Wednesday, October 14, 2015

New Book review: transcription of the Virginia Public Store 1775-76

I am excited to review of a transcription of the Journal of the Public Store at Williamsburg 1775-1776 by Greg Sandor.  This self published transcription contains a wealth of nuts and bolts material culture information for Virginia's army from the first year of the Revolution in Virginia, which is a welcome addition to the exciting but not complete extracts put together in the 1960s by Goodwin for Colonial Williamsburg. Sandor's work includes the 180 page transcription, as well as a handy index of people, goods, places, and individual military units.  In between the expected thousands of yards of osnabrigs, kettles and canteens are a few surprises like tea pots for the hospital, dowlas rifle patches, stamped linen and rose blankets.  The transcription is easy to read, professionally bound and well done.  My only suggestion would be that I'd love to see the actual original page image beside the translation as was done in this excellent store letter book transcription.   This work will answer many questions for anyone trying to track down the who, what and where (or ahem, pardon the pun, wear) for early War Virginia units.

Copies can be ordered here.

or here
It is also for sale at the Greenhow Store in Colonial Williamsburg and at Fort Pitt.

Wednesday, June 3, 2015

Choosing a RevWar militia gun

Choosing a musket for a Revolutionary War militia impression.

One of the more costly (and thus difficult) choices to make when equipping for a Revolutionary war militia (or early war Continental soldier) impression is firearm choice.  Like many modern conflicts, the early battles of the Revolutionary war were frequently fought with the leftovers from the last war; the French and Indian or Seven Years war.  In choosing a plausible firelock for this impression, it is a good idea to nail down what actually existed and was common in the area being represented.  Sadly, great lists like this one from Hyde County NC are rare items (those types are further illustrated here), but it does a great job of showing the diversity in arms that some militia companies fielded. Luckily, three main front runners have been identified for "common" muskets from the prior conflict that were imported for provincial use and were very widespread in the colonies.  This list is in no way all inclusive, many other varieties can be documented in almost every colony (for instance, small amounts of captured Spanish muskets in Massachusetts and Pennsylvania, as well as local restocks and etc), but these three main options offer "safe" choices via documented usage in large numbers in the colonies below (the majority of them are found through primary documents but some via excavated parts, feel free to inquire about any specifics that are omitted here). If the impression doesn't require a bayonet, English import fowling pieces with walnut stocks and 4 foot barrels should be considered as they were likely the most common gun in British America during this period.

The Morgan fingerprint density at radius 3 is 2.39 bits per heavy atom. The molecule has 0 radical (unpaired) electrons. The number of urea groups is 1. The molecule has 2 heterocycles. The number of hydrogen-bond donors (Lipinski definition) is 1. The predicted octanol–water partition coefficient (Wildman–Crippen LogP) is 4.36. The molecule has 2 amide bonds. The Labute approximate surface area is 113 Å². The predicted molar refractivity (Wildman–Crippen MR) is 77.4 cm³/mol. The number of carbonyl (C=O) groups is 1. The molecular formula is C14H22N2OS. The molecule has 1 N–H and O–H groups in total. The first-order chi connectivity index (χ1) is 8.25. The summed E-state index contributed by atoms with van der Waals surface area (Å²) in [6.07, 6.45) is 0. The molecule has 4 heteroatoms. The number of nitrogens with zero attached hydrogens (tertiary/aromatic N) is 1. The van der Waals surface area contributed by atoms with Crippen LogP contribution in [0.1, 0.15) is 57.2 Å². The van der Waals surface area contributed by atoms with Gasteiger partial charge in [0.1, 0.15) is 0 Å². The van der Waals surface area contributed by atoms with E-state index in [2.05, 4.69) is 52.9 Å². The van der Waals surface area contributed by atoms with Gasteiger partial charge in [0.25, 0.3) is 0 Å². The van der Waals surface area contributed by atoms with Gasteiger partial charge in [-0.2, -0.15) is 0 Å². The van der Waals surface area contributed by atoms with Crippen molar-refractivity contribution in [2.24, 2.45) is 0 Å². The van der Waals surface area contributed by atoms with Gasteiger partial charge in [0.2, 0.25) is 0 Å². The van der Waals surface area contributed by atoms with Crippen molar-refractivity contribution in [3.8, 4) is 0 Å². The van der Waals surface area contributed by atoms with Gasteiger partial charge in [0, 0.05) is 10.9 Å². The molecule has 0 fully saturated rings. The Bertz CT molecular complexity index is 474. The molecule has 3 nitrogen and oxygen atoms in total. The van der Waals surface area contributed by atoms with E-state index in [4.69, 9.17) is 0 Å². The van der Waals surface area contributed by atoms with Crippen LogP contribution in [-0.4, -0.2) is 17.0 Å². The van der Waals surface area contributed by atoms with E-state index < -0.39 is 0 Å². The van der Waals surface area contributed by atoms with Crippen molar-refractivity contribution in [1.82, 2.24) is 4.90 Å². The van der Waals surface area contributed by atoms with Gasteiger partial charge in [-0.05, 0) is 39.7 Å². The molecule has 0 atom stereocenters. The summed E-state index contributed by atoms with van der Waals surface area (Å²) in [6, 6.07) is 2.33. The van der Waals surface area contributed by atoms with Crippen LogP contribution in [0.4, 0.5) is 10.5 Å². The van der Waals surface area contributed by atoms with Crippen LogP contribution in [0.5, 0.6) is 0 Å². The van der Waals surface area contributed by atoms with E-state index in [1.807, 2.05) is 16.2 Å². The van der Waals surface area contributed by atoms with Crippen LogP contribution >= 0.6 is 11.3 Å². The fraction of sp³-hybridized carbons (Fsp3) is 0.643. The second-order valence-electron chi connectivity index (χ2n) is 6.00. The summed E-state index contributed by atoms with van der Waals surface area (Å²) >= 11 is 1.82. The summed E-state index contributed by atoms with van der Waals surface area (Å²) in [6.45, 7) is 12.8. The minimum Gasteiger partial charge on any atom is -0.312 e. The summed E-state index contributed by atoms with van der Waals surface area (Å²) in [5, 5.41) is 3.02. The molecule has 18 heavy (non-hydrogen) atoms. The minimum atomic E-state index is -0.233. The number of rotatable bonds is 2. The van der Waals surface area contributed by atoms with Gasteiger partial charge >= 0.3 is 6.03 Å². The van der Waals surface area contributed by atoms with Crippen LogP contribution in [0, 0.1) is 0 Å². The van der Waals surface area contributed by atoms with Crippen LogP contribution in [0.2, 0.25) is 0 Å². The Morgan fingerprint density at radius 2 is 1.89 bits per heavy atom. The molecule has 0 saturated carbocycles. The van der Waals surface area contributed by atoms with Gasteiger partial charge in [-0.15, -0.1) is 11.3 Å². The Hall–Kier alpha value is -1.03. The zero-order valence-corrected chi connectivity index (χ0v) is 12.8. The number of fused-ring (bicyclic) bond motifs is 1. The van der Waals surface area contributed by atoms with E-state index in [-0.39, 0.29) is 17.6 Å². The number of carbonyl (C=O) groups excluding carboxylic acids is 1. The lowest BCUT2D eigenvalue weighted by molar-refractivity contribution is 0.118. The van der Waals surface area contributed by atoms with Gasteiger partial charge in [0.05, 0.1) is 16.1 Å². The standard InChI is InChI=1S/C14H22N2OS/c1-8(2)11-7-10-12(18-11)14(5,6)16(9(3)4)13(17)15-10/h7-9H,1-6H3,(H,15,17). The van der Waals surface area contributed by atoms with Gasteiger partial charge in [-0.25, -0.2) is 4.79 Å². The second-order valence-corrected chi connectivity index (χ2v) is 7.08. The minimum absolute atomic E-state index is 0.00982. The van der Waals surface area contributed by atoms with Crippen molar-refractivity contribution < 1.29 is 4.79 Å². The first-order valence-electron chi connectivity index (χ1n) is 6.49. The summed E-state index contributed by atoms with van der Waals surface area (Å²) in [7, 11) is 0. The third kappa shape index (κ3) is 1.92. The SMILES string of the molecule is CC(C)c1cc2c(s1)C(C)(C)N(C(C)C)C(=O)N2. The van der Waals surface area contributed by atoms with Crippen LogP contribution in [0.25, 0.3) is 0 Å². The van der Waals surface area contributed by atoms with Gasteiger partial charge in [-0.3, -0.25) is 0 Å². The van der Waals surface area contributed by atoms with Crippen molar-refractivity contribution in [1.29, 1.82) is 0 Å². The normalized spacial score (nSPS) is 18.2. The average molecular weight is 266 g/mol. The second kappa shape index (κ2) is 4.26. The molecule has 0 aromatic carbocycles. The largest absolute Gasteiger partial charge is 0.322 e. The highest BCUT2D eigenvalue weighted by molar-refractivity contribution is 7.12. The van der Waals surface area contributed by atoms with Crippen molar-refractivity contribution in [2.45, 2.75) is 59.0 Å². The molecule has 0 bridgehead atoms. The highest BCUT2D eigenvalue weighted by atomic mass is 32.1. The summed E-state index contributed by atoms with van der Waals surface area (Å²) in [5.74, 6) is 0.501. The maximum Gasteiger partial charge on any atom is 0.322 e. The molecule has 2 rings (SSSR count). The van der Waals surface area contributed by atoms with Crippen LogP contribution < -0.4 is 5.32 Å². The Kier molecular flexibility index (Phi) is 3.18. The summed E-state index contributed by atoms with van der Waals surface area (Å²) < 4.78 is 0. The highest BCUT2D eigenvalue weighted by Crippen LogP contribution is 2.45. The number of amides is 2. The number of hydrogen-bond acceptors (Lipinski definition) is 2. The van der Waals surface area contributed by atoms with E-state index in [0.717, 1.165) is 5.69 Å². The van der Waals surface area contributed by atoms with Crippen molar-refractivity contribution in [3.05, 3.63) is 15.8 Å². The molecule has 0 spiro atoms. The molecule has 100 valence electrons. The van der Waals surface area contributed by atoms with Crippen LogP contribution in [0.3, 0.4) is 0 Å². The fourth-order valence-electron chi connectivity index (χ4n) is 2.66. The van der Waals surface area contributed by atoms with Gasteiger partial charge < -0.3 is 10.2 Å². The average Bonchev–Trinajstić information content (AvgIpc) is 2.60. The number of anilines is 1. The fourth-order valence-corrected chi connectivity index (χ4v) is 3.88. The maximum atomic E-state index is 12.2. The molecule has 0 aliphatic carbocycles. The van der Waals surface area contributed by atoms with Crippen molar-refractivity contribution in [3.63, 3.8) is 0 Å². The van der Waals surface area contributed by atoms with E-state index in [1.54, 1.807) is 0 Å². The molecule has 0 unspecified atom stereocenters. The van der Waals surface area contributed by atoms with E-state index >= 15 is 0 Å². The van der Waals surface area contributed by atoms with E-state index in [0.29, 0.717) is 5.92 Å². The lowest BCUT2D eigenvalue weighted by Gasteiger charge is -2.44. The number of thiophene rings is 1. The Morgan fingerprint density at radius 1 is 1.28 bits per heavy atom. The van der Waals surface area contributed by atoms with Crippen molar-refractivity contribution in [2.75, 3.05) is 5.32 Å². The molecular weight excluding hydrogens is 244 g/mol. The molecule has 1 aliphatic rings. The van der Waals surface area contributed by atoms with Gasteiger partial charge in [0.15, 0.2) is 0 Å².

Muskets of the King's pattern:

Long land pattern musket from Colonial Williamsburg's emuseum.

Pattern 1742 muskets with wooden rammers were the workhorses of the French and Indian War, half of all imported muskets from the Tower were of this type (well over 10,000 stands).  In addition, some earlier guns (Pattern 1730s in Georgia and Queen Anne era muskets in multiple colonies) can be documented in some places. The best reproduction option that is currently available is from the Rifle Shoppe or parts from Track of the Wolf, although some have had success reworking Pedersoli short land muskets, however the barrel will be 4 inches too short.  As an aside, before buying or building anything I recommend you do yourself a favor and compare any reproduction muskets with the illustrations in Goldstein and Mowbray's The Brown Bess; An Identification Guide and Illustrated Study of Britain's Most Famous Musket.

Dutch Muskets: 

Dutch Muskets were the second most commonly imported guns from Ordnance stores during the F&I era for use here.  The best reproduction option that is currently available is from the Rifle Shoppe (Dutch type II series 693 without barrel bands and wooden rammer).

Wilson commercial military style muskets:

Wilson commercial military style muskets saw wide spread use in various configurations, generally following the lines of King's Pattern guns with lighter and cheaper furniture. The best reproduction option that is currently available for these is from the Rifle Shoppe (Series 671), although some have had success reworking Pedersoli short land muskets (furniture swap, remarking), they will be about 4 inches too short in the barrel for most of the earlier applications (A surviving NY  Wilson musket has been shortened to 42 inches and there are surviving military style fusees that appear to have been that length from the start).  Another kit that might work towards a Wilson or other commercial musket/fusil model after swapping some furniture some of those shorter non musket bore variations is the Chamber's Fusil Kit -in addition Caywood stocks a Wilson marked lock, although the bulk of the Wilson military guns were simply marked under the pan without the additional engraving.